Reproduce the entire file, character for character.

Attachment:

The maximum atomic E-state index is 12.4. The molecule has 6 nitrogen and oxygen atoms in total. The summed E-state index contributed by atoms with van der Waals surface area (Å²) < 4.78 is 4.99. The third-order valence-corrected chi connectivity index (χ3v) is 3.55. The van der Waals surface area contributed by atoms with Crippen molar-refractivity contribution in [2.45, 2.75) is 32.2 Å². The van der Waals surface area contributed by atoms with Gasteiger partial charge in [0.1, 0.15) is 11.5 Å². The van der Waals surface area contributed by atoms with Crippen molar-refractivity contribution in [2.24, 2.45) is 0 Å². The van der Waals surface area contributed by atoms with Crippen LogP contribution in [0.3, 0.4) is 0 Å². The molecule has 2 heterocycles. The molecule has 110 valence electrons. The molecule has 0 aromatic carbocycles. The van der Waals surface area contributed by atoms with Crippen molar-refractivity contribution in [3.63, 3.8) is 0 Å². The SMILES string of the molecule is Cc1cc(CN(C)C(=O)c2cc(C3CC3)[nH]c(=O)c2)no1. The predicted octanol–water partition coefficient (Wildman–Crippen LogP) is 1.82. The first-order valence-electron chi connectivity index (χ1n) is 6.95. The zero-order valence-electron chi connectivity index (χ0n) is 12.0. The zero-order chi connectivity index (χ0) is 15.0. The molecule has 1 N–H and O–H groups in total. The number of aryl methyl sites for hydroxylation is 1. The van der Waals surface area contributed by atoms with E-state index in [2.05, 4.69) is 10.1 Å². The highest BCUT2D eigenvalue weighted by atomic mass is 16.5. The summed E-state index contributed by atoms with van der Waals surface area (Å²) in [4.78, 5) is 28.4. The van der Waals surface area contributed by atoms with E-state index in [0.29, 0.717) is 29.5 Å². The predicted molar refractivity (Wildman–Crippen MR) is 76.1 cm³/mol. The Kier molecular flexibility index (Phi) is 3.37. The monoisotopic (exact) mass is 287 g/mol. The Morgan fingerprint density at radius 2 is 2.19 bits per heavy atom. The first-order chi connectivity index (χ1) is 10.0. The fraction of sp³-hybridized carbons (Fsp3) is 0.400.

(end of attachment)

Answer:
The maximum atomic E-state index is 12.4. The molecule has 6 nitrogen and oxygen atoms in total. The summed E-state index contributed by atoms with van der Waals surface area (Å²) < 4.78 is 4.99. The third-order valence-corrected chi connectivity index (χ3v) is 3.55. The van der Waals surface area contributed by atoms with Crippen molar-refractivity contribution in [2.45, 2.75) is 32.2 Å². The van der Waals surface area contributed by atoms with Gasteiger partial charge in [0.1, 0.15) is 11.5 Å². The van der Waals surface area contributed by atoms with Crippen molar-refractivity contribution in [2.24, 2.45) is 0 Å². The van der Waals surface area contributed by atoms with Crippen LogP contribution in [0.3, 0.4) is 0 Å². The molecule has 2 heterocycles. The molecule has 110 valence electrons. The molecule has 0 aromatic carbocycles. The van der Waals surface area contributed by atoms with Crippen molar-refractivity contribution in [3.63, 3.8) is 0 Å². The SMILES string of the molecule is Cc1cc(CN(C)C(=O)c2cc(C3CC3)[nH]c(=O)c2)no1. The predicted octanol–water partition coefficient (Wildman–Crippen LogP) is 1.82. The first-order valence-electron chi connectivity index (χ1n) is 6.95. The zero-order valence-electron chi connectivity index (χ0n) is 12.0. The zero-order chi connectivity index (χ0) is 15.0. The molecule has 1 N–H and O–H groups in total. The number of aryl methyl sites for hydroxylation is 1. The van der Waals surface area contributed by atoms with E-state index in [2.05, 4.69) is 10.1 Å². The highest BCUT2D eigenvalue weighted by atomic mass is 16.5. The summed E-state index contributed by atoms with van der Waals surface area (Å²) in [4.78, 5) is 28.4. The van der Waals surface area contributed by atoms with E-state index in [0.29, 0.717) is 29.5 Å². The predicted molar refractivity (Wildman–Crippen MR) is 76.1 cm³/mol. The Kier molecular flexibility index (Phi) is 3.37. The monoisotopic (exact) mass is 287 g/mol. The Morgan fingerprint density at radius 2 is 2.19 bits per heavy atom. The first-order chi connectivity index (χ1) is 10.0. The fraction of sp³-hybridized carbons (Fsp3) is 0.400.